ERIC Number: ED345171
Record Type: RIE
Publication Date: 1992-Apr
Applying Humanistic Principles to the Treatment of Runaway and Throwaway Adolescents.
Moses, Caroline E.; Kopplin, David
The size of the runaway and throwaway population is alarming. Two primary reasons explain why programs for adolescent runaways have failed and each one is embedded historically in American culture. The first is that strict discipline and reform have been seen throughout history as the most appropriate manner by which to control youth. The second is the myth of the traditional American family as a supportive and enhancing environment for the growth of adolescents into mature adults. Three humanistic principles can be substituted for traditional values when perceptualizing throwaways and runaways. The first principle is recognizing human potential, the second is interpreting behavior through a family systems model, and the third is facilitating autonomy and moral development through responsible decision making. These three humanistic principles challenge traditional assumptions about the treatment of youth at a fundamental level. This model assumes that adolescents can acquire the metacognitive abilities that will enable them to survive adaptively on the street. The shift in perspective is not subtle and it will not be sufficient for an agency to recognize only one or two aspects of this approach for all three are essential to avoid a model of coercion and victim blame. If these principles are implemented and adhered to, adolescents will develop adaptive rather than destructive skills and self-schemas which will allow them to become psychologically healthy, well-adjusted adults. (ABL)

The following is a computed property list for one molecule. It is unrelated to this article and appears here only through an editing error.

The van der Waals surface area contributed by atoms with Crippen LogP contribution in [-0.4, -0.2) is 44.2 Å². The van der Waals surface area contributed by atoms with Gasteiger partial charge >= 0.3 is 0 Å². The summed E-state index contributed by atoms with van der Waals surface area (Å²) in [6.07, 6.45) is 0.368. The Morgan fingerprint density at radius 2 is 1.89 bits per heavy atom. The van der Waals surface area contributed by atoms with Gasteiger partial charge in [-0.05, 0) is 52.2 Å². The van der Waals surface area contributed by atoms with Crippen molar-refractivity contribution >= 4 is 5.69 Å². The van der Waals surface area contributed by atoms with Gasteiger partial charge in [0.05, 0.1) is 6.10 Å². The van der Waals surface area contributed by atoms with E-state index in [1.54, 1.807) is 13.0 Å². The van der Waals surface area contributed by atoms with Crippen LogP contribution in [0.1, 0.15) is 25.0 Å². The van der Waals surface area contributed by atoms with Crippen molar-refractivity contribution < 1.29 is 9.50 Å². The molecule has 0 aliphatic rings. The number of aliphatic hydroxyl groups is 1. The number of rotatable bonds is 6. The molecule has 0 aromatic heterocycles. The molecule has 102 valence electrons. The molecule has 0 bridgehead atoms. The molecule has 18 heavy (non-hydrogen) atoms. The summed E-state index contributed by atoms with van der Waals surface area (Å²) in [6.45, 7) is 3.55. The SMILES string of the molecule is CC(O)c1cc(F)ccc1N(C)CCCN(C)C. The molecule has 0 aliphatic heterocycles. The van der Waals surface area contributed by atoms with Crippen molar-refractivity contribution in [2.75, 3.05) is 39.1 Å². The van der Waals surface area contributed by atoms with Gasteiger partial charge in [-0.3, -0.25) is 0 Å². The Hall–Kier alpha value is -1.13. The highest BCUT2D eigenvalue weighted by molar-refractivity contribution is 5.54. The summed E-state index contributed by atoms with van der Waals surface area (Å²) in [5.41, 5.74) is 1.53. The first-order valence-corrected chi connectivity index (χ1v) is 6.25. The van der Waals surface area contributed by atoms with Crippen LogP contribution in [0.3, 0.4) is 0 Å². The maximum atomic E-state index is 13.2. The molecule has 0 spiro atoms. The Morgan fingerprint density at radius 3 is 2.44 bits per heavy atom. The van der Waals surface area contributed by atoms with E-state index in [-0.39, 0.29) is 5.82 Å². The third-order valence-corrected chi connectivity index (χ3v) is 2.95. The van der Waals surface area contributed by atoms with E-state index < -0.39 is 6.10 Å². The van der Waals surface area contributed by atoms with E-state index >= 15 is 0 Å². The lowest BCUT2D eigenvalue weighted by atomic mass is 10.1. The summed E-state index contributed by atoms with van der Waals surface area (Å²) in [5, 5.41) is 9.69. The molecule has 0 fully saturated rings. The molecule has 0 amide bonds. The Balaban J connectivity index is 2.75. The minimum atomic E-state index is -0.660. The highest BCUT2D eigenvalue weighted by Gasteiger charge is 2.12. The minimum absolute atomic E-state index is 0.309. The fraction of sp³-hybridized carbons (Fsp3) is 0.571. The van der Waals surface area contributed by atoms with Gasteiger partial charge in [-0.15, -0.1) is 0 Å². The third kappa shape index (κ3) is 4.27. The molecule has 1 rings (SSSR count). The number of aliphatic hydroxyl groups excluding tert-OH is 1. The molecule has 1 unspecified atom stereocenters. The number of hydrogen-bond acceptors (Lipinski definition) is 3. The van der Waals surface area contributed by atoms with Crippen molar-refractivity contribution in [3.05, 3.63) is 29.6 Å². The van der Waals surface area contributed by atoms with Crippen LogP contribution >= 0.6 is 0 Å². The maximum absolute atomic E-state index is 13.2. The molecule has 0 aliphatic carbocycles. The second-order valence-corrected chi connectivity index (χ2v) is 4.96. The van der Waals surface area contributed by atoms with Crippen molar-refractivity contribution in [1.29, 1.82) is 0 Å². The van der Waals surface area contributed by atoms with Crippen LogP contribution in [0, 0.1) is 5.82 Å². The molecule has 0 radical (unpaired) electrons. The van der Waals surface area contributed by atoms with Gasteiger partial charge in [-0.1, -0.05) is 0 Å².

Publication Type: Speeches/Meeting Papers
Education Level: N/A
Authoring Institution: N/A
Note: Paper presented at the Annual Convention of the Southwestern Psychological Association (38th, Austin, TX, April 16-18, 1992).